Another important development is an improved understanding of the science by regulators, including what they will require in filings to prove the therapeutics are safe and effective.
“The PKU program that is in Phase II and that will begin Phase III next year blazed a path we can leverage for other programs,” Hava said.
“When you’re developing a new modality, there’s a lot of platform risk, technical risk and biological risk,” he continued. Therefore, in entering this still emerging field, Synlogic identified areas that already were well-validated and could possibly benefit from a synthetic biotics approach.
For example, “We know that phenylalanine is a bad actor and that if you restrict it by giving patients protein shakes that don’t contain phenylalanine , you can lower phenylalanine and prevent its absorption,” Hava said. “We know that if we do that, patients will do better. That kind of dietary restriction gives us a strong validation that by getting rid of phenylalanine or preventing its absorption we have a good shot at treating the disease.”
The question, then, was whether researchers could do that with synthetic biotics, he said. “Our Phase II data suggests our approach is working. It’s producing the biomarkers we think it should produce and it is lowering phenylalanine levels in patients.”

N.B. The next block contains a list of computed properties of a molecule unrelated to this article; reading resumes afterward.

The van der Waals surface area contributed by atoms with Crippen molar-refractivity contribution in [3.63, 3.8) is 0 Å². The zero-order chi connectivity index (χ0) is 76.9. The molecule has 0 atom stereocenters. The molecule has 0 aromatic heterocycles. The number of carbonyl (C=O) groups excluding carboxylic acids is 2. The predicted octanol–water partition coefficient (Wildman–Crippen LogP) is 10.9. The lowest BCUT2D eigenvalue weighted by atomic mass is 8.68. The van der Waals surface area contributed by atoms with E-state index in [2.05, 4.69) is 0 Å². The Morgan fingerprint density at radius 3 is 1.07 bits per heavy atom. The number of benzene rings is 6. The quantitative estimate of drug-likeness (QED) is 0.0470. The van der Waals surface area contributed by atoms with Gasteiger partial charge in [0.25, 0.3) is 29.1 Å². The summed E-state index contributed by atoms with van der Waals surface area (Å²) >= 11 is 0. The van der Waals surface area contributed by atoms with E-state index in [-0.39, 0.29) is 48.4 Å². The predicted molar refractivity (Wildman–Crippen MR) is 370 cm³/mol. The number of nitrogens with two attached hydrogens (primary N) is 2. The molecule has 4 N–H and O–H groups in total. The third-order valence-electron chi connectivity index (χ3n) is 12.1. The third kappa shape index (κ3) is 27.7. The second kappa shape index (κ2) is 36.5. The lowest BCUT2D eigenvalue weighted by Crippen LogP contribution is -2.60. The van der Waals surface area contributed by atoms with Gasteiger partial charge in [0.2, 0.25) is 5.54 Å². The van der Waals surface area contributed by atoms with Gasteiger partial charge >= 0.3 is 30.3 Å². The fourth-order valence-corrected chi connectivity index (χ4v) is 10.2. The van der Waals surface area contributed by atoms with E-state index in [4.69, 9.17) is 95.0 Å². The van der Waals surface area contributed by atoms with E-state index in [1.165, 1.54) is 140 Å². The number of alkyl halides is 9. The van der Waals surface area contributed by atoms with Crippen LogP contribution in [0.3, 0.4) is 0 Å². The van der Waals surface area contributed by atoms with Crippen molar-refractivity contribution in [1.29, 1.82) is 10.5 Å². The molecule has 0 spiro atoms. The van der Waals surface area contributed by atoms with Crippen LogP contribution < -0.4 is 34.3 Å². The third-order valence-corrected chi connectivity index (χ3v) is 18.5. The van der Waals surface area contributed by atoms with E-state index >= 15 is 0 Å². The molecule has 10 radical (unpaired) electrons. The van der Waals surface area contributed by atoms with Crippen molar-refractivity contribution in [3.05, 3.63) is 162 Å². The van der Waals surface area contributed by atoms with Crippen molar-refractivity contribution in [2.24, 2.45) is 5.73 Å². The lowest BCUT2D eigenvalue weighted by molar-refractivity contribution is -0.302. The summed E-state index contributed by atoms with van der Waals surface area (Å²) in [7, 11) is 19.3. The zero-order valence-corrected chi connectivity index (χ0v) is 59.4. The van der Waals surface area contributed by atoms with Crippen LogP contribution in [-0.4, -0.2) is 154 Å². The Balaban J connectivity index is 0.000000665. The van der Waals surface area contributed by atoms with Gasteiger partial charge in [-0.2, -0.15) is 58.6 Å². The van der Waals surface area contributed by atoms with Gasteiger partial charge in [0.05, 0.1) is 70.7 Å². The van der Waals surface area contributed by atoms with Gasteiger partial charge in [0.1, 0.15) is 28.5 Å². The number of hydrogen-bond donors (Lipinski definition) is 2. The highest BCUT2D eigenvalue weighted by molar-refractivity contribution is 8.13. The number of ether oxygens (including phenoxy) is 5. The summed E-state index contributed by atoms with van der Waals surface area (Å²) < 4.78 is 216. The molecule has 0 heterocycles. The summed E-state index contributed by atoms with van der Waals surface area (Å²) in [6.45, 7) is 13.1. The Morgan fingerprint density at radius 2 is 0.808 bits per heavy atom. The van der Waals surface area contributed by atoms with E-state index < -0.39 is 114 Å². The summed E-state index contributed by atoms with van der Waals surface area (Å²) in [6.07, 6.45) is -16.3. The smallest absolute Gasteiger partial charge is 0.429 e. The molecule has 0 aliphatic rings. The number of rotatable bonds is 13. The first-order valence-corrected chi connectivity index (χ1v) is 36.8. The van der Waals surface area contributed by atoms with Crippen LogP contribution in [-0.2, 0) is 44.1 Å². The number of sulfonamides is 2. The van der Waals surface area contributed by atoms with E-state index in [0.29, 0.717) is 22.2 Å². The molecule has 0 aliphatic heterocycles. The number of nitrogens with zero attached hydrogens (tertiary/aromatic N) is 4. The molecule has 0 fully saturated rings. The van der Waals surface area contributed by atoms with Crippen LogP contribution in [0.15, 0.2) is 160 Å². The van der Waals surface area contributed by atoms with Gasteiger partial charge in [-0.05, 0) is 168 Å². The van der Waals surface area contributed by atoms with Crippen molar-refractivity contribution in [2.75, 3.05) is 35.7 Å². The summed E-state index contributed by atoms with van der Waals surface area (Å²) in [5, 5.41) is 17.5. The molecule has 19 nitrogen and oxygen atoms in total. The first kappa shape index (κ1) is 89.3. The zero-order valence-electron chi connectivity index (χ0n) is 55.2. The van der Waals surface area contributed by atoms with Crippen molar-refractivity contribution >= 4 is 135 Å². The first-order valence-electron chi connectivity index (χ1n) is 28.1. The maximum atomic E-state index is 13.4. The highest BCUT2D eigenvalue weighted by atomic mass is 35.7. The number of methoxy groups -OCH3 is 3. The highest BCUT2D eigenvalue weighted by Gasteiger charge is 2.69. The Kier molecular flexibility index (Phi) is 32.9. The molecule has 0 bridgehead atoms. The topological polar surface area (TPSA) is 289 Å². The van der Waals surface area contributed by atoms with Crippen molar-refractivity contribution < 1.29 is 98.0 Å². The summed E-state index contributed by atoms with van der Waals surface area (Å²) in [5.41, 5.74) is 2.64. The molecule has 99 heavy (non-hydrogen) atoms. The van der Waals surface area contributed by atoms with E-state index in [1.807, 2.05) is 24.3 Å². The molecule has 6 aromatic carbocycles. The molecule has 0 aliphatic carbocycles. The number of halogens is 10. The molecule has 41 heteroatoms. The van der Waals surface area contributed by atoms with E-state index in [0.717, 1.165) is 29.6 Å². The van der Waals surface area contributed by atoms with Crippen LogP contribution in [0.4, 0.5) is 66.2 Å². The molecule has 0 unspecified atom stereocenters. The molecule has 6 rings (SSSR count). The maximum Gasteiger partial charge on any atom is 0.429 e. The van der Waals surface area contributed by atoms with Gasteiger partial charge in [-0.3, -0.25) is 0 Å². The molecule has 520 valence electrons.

Synthetic Biotics Gains Traction and Validation
The idea is gaining traction. Synlogic has entered into a partnership with Roche for a program geared toward inflammatory bowel disease. Last year, the company collaborated on a program with the U.S. Air Force, the National Research Council, Oak Ridge Institute for Science and Education and the Henry M. Jackson Foundation to characterize an engineered live bacterial therapeutic to treat PKU in a human gut-on-a-chip.
The coming year should bring additional validation. Within the next 12 months, Hava said he expects three clinical data readouts.
“The biggest of those is our PKU program, expected by the end of Q4 2022,” he said.
A readout also is expected later this year for the enteric hyperoxaluria program (SYNB8802) showing – he hopes – proof of concept for kidney stone formation. Phase I data from the HCU program (SYNB1353) also is expected.